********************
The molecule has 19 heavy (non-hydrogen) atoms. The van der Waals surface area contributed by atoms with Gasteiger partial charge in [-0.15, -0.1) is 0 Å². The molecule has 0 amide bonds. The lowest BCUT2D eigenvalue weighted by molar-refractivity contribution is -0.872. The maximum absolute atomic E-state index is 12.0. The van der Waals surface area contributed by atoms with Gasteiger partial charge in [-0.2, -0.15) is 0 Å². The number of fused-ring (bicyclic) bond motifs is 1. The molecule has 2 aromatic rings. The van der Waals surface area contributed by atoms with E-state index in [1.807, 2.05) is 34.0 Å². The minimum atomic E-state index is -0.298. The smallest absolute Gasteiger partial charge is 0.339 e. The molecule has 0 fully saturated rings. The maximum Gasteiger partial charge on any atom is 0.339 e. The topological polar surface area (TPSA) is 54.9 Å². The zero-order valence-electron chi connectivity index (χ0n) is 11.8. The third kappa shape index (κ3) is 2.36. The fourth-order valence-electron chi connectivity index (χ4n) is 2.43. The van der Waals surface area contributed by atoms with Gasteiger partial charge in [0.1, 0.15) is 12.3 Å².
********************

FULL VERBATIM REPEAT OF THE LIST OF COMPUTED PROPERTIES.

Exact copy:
The molecule has 19 heavy (non-hydrogen) atoms. The van der Waals surface area contributed by atoms with Gasteiger partial charge in [-0.15, -0.1) is 0 Å². The molecule has 0 amide bonds. The lowest BCUT2D eigenvalue weighted by molar-refractivity contribution is -0.872. The maximum absolute atomic E-state index is 12.0. The van der Waals surface area contributed by atoms with Gasteiger partial charge in [-0.2, -0.15) is 0 Å². The number of fused-ring (bicyclic) bond motifs is 1. The molecule has 2 aromatic rings. The van der Waals surface area contributed by atoms with E-state index in [1.807, 2.05) is 34.0 Å². The minimum atomic E-state index is -0.298. The smallest absolute Gasteiger partial charge is 0.339 e. The molecule has 0 fully saturated rings. The maximum Gasteiger partial charge on any atom is 0.339 e. The topological polar surface area (TPSA) is 54.9 Å². The zero-order valence-electron chi connectivity index (χ0n) is 11.8. The third kappa shape index (κ3) is 2.36. The fourth-order valence-electron chi connectivity index (χ4n) is 2.43. The van der Waals surface area contributed by atoms with Gasteiger partial charge in [0.1, 0.15) is 12.3 Å².